In part three they show what the end-user experience is like.  They talk about the City of Davenport’s VDI deployment.  Flash storage had a dramatic effect. They used the VMware View Planner tool to give them performance. They used linked clones and persistent clones. They demonstrate a boot storm (or login storm).

Finally, in the fourth session – they focused on the administrator’s experience. They do some administrative operations and show it live. They showed some interesting numbers :

  • Provision 50 GB Desktop from template (traditional disk array : 5 min  Pure : 50 sec)
  • Boot 100 desktops  (traditional disk array : 15 min    Pure : 22 sec)
  • Storage vMotion 50 GB VM (traditional disk array : 4 min Pure : 25 sec)
  • Recompose 100 VMs (traditional disk array : 45 min Pure : 3 min)

 
 


gotostorageGo to more posts on storage and flash storage blogs at http://digitalcld.com/cld/category/storage.


 

Highlighting A Key Flash Storage Feature : High Speed Cloning of Live Databases with Snapshots

Database cloning with snapshots is an important feature.  Many flash/SSD-based storage arrays offer this feature.  Pure Storage has done a very nice job of showing off this feature.  In the first example they show how to clone a live Oracle database very easily.  Snapshots offer a quick way to copy a production database for reporting or testing or getting a copy of a database at point-in-time.

You can learn more about Snapshots with another Pure Storage video – in this video 500 snapshots are created while a performance monitor is running :

 

 

Elements to Architecting Database Services into an All-Flash Cloud Infrastructure (part 2)

In part 1 we saw that the next generation of storage based on flash is less about high performance and more about coupling that high performance to storage features needed to architect a cloud. In this post we look at building out databases services in our cloud. The critical thing to understand here is that many flash vendors provide high IOPs – not all of them provide critical resiliency and storage features.  In part 3 we will discuss some of the architectures around virtualizaton.

Let’s start with a common pattern architecture used for virtualization, databases and middleware. We can aim for using a high performance network as the backbone.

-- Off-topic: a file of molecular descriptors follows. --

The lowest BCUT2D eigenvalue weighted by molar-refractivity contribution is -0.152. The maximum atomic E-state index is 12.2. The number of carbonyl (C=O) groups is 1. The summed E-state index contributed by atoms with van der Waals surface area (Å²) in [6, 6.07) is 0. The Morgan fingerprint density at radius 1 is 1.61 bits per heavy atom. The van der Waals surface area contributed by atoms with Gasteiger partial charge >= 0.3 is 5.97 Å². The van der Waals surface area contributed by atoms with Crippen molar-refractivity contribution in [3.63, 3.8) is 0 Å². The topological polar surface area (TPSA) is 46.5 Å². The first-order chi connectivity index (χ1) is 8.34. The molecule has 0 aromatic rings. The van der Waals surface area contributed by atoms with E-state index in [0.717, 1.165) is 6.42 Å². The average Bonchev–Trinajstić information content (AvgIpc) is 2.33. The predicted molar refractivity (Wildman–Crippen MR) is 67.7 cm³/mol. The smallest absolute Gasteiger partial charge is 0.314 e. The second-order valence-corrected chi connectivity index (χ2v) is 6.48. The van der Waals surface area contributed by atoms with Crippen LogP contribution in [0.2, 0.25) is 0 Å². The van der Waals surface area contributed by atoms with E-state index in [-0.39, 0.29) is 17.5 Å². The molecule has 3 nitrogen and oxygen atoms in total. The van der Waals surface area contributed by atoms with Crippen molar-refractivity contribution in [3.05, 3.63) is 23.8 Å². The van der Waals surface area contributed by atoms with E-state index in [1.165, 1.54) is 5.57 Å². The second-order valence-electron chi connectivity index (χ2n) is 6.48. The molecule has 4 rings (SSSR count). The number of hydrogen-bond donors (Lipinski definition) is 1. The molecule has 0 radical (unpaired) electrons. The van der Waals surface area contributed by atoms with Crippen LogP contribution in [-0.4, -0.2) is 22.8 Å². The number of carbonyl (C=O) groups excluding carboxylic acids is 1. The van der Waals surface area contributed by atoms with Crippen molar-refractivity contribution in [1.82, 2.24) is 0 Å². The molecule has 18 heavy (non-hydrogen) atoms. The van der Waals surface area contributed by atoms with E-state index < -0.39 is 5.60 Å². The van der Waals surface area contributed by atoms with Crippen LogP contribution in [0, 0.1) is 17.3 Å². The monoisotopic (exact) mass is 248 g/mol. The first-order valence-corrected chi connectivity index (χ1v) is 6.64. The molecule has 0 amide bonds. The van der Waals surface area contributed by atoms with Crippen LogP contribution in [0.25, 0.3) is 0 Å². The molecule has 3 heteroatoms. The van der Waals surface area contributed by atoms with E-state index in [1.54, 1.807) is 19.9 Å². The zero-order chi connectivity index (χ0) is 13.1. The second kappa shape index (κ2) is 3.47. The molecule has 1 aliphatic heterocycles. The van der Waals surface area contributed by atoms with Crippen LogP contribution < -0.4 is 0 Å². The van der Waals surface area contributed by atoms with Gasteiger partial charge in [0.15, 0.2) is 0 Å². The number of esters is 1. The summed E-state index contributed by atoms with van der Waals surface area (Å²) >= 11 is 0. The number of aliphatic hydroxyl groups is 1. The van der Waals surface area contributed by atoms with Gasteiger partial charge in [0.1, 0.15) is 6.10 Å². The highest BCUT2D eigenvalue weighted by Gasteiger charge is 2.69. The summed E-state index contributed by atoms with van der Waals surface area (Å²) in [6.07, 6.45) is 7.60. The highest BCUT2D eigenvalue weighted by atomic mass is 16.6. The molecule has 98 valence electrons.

gen_arch1

Database.  So let’s start by looking at databases. Consider we are aiming to build something that can compete against an Oracle Exadata. We can use SQL Server DB or Oracle DB both work nicely with flash-based arrays.  In this example, we will use Oracle 11g DB Enterprise Edition and RAC running on the Dell R910 server (video). For reference, you can look at :

dellarch1

So, because the architecture must support an always-on Oracle RAC, the arrays must have full redundancy and non-disruptive upgrades (NDU).  Redundancy is important because if something fails you want a fully redundant system so one failure doesn’t take down your array, your data and with it, your applications. Further, NDU allows you to upgrade the system without taking the array out of service.  For this, exercise we can select the Pure Storage (FA-400-based) array.  There are a number of other arrays that we could use in this example like NetApp’s EF540 or HDS’s flash array.  The key thing here is not to trade IOPS for possible data corruption or outages. The key thing is to couple performance, non-disruptive upgrades and operational resilience/redundancy.  In our hypothetical architecture below we get high performance compute, fast networking, overall redundancy, array compression and NDU.

archO5

Non-Disruptive Upgrades. We can chose to use other server hardware but for this hypothetical example we can use the Dell R910 – we could just as easily choose to use HP servers.  The Pure Storage array gives the architecture high performance while at the same time providing non-disruptive upgrades.  NDU is a critical enterprise feature.  Let’s take a quick peek at what this NDU feature provides in this video :

It should be pointed out that the array supports redundancy allowing non-disruptive capacity expansion, non-disruptive controller upgrades, non-disruptive hardware replacements, non-disruptive software updates and with virtually no performance impact.

One simple approach to increasing performance of Oracle DB is to put the Redo logs on flash storage. You can see what happens in this example :

PureO

Now let’s look at the advantages of running Oracle itself on flash – Pure Storage highlights these advantages :

PureO2

In this post I have highlighted the advantages of running Oracle’s database on flash but not without the key ingredients of hardware redundancy and non-disruptive upgrades.

In a future post we will dive further into Oracle’s database running on flash.

 
 


gotostorageGo to more posts on storage and flash storage blogs at http://digitalcld.com/cld/category/storage.